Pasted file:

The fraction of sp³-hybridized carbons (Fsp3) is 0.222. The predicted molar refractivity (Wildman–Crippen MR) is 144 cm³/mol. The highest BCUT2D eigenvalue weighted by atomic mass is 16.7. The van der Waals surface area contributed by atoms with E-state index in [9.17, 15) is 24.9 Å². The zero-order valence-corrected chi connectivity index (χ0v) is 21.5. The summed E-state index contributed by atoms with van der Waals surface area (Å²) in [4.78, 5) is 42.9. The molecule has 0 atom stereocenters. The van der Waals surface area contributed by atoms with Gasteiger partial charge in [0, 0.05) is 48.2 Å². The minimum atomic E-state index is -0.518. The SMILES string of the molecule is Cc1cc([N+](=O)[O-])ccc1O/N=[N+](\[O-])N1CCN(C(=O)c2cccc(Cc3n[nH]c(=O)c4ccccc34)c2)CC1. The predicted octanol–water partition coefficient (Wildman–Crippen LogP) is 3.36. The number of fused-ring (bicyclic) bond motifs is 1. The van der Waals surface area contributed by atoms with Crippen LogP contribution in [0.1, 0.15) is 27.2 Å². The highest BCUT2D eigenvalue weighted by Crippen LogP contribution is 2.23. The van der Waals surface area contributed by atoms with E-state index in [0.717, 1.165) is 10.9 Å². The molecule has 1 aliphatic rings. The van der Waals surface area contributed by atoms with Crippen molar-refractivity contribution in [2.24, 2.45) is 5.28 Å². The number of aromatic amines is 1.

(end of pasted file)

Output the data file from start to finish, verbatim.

The fraction of sp³-hybridized carbons (Fsp3) is 0.222. The predicted molar refractivity (Wildman–Crippen MR) is 144 cm³/mol. The highest BCUT2D eigenvalue weighted by atomic mass is 16.7. The van der Waals surface area contributed by atoms with E-state index in [9.17, 15) is 24.9 Å². The zero-order valence-corrected chi connectivity index (χ0v) is 21.5. The summed E-state index contributed by atoms with van der Waals surface area (Å²) in [4.78, 5) is 42.9. The molecule has 0 atom stereocenters. The van der Waals surface area contributed by atoms with Gasteiger partial charge in [0, 0.05) is 48.2 Å². The minimum atomic E-state index is -0.518. The SMILES string of the molecule is Cc1cc([N+](=O)[O-])ccc1O/N=[N+](\[O-])N1CCN(C(=O)c2cccc(Cc3n[nH]c(=O)c4ccccc34)c2)CC1. The predicted octanol–water partition coefficient (Wildman–Crippen LogP) is 3.36. The number of fused-ring (bicyclic) bond motifs is 1. The van der Waals surface area contributed by atoms with Crippen LogP contribution in [0.1, 0.15) is 27.2 Å². The highest BCUT2D eigenvalue weighted by Crippen LogP contribution is 2.23. The van der Waals surface area contributed by atoms with E-state index in [0.717, 1.165) is 10.9 Å². The molecule has 1 aliphatic rings. The van der Waals surface area contributed by atoms with Crippen molar-refractivity contribution in [2.24, 2.45) is 5.28 Å². The number of aromatic amines is 1.